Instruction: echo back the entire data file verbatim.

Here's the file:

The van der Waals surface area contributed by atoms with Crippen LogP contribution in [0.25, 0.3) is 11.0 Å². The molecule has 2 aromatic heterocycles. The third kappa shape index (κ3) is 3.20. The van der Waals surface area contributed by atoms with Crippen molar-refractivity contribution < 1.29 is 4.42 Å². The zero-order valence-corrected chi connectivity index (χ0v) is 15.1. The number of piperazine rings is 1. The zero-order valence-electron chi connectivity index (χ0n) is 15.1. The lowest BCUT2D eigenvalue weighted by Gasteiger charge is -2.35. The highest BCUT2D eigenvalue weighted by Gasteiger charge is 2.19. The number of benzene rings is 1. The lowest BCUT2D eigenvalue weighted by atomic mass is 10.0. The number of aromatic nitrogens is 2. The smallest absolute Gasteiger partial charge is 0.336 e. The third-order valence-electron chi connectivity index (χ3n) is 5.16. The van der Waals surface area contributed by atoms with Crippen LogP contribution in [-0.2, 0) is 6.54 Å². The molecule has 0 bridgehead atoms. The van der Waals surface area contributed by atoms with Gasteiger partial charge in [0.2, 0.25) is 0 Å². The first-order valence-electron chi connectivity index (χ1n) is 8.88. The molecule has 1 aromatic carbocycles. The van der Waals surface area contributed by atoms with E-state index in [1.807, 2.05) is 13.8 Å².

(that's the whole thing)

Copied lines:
The van der Waals surface area contributed by atoms with Crippen LogP contribution in [0.25, 0.3) is 11.0 Å². The molecule has 2 aromatic heterocycles. The third kappa shape index (κ3) is 3.20. The van der Waals surface area contributed by atoms with Crippen molar-refractivity contribution < 1.29 is 4.42 Å². The zero-order valence-corrected chi connectivity index (χ0v) is 15.1. The number of piperazine rings is 1. The zero-order valence-electron chi connectivity index (χ0n) is 15.1. The lowest BCUT2D eigenvalue weighted by Gasteiger charge is -2.35. The highest BCUT2D eigenvalue weighted by Gasteiger charge is 2.19. The number of benzene rings is 1. The lowest BCUT2D eigenvalue weighted by atomic mass is 10.0. The number of aromatic nitrogens is 2. The smallest absolute Gasteiger partial charge is 0.336 e. The third-order valence-electron chi connectivity index (χ3n) is 5.16. The van der Waals surface area contributed by atoms with Crippen LogP contribution in [-0.2, 0) is 6.54 Å². The molecule has 0 bridgehead atoms. The van der Waals surface area contributed by atoms with Gasteiger partial charge in [0.2, 0.25) is 0 Å². The first-order valence-electron chi connectivity index (χ1n) is 8.88. The molecule has 1 aromatic carbocycles. The van der Waals surface area contributed by atoms with E-state index in [1.807, 2.05) is 13.8 Å².